This was a discussion in CiteHR to understand Business Process Reengineering . http://www.citehr.com/288656-business-process-re-enginering.html
Business Process Reengineering as defined by Yogesh Malhotra, in “Business Process Redesign: An Overview,” IEEE Engineering Management Review, is the analysis and design of workflows and processes within and between organizations (Davenport & Short 1990). Teng et al. (1994). BPR is defined as “the critical analysis and radical redesign of existing business processes to achieve breakthrough improvements in performance measures.” Ideally, It begins with detecting certain backlogs and defects in an existing business process. This leads to a complete review of the enterprise where duplication is eradicated and several process are integrated to create a better workflow. These entail redesigning the jobs and reorganising the deliverables. It may create a number of challenges such as losing positions consequently job loss.
Let us take a look at the steps to implement BPR. As mentioned in Business Process Reengineering: A consolidated Methodology by Subramanian Muthu, Larry Whitman, and S. Hossein Cheraghi, there are different methodologies which further include several steps. It begins with developing a vision and strategy including the customer requirements and goals for the process. This sets the direction motivating the BPR. Next is to create a desired culture by measuring and mapping the existing process. Subsequently, benchmark to justify the reengineering. This is followed by integrating and improving enterprise by analysing different processes. Technological problem solving is involved to develop the BPR in an alignment with the social design. Finally implement change and validation by targeting continuous improvement.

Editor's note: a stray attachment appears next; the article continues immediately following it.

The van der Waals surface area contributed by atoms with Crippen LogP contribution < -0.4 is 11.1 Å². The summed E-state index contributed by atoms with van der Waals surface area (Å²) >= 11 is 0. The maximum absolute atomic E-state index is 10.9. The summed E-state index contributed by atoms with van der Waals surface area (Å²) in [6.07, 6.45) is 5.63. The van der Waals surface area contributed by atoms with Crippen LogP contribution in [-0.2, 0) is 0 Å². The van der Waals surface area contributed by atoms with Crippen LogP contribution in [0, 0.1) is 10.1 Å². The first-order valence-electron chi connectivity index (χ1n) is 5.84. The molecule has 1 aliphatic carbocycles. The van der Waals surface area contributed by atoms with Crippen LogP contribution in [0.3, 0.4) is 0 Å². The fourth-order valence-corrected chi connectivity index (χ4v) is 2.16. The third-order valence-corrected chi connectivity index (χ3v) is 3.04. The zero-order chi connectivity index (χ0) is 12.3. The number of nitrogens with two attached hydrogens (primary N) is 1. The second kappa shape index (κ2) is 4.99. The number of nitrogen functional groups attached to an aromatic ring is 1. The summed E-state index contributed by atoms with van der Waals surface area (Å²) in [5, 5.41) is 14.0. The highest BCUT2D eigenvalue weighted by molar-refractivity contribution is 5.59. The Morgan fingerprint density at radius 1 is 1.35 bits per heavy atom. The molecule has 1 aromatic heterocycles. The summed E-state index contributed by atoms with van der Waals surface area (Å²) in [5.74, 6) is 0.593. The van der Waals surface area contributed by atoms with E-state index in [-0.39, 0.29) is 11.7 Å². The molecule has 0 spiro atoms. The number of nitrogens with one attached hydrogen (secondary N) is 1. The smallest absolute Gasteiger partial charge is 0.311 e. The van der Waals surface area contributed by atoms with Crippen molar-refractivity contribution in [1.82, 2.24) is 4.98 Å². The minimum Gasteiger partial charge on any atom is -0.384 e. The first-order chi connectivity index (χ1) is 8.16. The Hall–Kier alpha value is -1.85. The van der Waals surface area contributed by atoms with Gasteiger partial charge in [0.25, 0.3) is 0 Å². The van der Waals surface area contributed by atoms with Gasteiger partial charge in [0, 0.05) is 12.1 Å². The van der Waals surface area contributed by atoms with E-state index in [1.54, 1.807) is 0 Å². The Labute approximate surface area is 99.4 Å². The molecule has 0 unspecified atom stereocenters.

BPR have been successfully implemented in the industry. IBM implemented it in 1992 with customer focus as its guiding principle. Pricing tool software was implemented by the redesigned process which moved the responsibility for pricing to the case team. This eradicated the delay by two months which used to happen formerly when pricing was referred to IBM headquarters.
There are several HR implications of BPR. Business Process Reengineering Analysis and Recommendations By Maureen Weicher, William W. Chu, Wan Ching Lin, Van Le and Dominic Yu cite a live case . It mentions a case where GTO Inc had implemented BPR to raise the employee morale impacting the bottom line. The case shares that the company was badly hit post the owner’s death. A new CEO , Chuck Mitchel was hired, who implemented incremental change rather than sweep moves. “It was intended to create an atmosphere of trust and optimism by listening to and adopting their suggestions, improving their health and disability insurance, and when things started to turn around, increasing their pay and distributing bonuses from a profit sharing plan. The salesmen were put on salary with incentives. Acts such as fixing the leaky roof, allowing ten minute breaks, and keeping the coffee machine stocked convinced the employees that that Mitchell was “genuine.” This brought a turnaround of $500,000 as a profit. They further recorded a 9% increase in gross sales and 30% decrease in administrative and operating cost.
Just as every change management program hold challenges, so does BPR. The paradox is though this is a team work, it still requires a strong leadership. One executive with BPR experience warns not to assume “you can simply issue directives from the centre and expect it to happen.” At times BPR may lead to competitive advantages, which its short lived. The redesign needs to aim for innovation and not just improvement. A close attention to IT needs to be given. The implementation of the technology holds a key to bring in the targeted turn-around. In the words of Ginni Rometty” For most companies, isolated business process reengineering is no longer enough. They now realize the importance of tying together data across disparate business processes, because this provides a holistic view of enterprise operations, and enables the company to innovate at a business model level, whether it’s linking price to demand and supply variables in real-time, or understanding risk as it is being incurred to drive customized insurance policies. To do this requires data integration skills, business consulting, and math science expertise.”